As terrestrial creatures, we seldom give much thought to the fact that seven-tenths of the planet are covered in water averaging about four kilometres deep. When we do, we tend to think of the oceans as trade routes, joining one piece of land to another, or as places from which we extract seafood and into which we dump waste.
For almost all of human history, we have been able to rely on these services without thinking (not to mention others that, until recently, we weren’t aware of, such as that oceans provide us with about half the oxygen we breathe). We can no longer afford to behave in this way.
The rapid growth in human population over the last century and the increasing pace and scale of industrial activity and consumption is changing the oceans faster than at any time in human history, and probably any time since the catastrophe that wiped out the dinosaurs 65 million years ago. We are the cause of that transformation.
The changes bring opportunities. In the last decade, the melting of Arctic Sea ice has opened a connection between the Pacific and Atlantic oceans that had been shut for 800,000 years. New seaways for trade and new sources of oil and gas are appearing. But the changes also bring huge challenges that threaten to outweigh the gains unless communities and nations address them in something like what experts call a New Deal for the Oceans (see "Books: An unsettling ocean view" for more on the work of one of these experts, marine conservation biologist Callum Roberts).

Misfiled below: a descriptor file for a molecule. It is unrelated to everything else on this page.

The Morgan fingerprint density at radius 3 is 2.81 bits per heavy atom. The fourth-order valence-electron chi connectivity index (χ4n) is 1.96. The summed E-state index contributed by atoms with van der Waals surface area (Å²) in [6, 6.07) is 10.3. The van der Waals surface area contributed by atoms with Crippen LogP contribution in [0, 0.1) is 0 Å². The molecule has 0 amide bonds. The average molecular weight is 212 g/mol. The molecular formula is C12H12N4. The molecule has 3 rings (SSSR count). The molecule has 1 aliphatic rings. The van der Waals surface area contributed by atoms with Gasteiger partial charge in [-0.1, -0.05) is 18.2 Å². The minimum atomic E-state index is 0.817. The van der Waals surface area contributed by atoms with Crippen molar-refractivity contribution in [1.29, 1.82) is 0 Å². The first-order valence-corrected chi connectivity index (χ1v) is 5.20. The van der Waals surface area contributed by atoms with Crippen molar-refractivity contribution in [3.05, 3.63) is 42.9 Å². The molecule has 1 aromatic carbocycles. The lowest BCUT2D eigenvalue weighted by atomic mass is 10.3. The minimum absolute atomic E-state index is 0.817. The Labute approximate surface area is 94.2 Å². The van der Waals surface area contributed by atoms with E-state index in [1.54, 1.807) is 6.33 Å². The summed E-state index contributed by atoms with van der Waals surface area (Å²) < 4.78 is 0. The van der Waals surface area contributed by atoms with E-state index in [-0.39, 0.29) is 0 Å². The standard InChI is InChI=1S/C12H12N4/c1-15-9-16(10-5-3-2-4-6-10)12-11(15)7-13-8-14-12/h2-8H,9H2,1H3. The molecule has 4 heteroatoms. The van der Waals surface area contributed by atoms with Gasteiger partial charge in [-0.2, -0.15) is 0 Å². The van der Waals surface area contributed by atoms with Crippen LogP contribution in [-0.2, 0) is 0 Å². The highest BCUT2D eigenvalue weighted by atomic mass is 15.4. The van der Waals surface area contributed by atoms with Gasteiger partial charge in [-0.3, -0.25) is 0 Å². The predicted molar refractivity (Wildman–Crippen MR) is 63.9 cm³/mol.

In the past century, the variety and abundance of ocean life have been greatly reduced by overfishing and a cocktail of man-made stresses, particularly pollution. The rate of loss is increasing. Because of the overwhelming influence that the oceans have in the processes that define our planet, these losses not only threaten marine life but place human wellbeing itself in jeopardy. To survive the growing crisis, we need a radical overhaul of our relations with the sea, shifting from overuse and misuse to better stewardship and smart exploitation. Marine biologists suggest the following as the minimum necessary:
* Reduce fishing pressure in most ecosystems (at least a halving of pressure in general) and an outright ban on fishing below 800 metres.
* Phase out of the most destructive fishing gear, such as bottom trawls and dredges in most areas.
* Expand marine reserves to cover one third of the oceans. Reserve networks must include hotspots of biodiversity and places rich in unique life forms, and include the most likely long-term refuges from climate-related stresses.
* Reduce inputs of toxic substances and plastics.
* Clean up plastics in the ocean “garbage patches”, and on coasts and the seabed.
* Reduce nutrient inputs and sediment runoff.
* End the net loss of coastal wetlands and restore places worst affected by habitat loss.
* Wherever possible, adopt “soft” engineering approaches to coastal protection and restoration (in other words, work with natural and biological processes rather than concrete).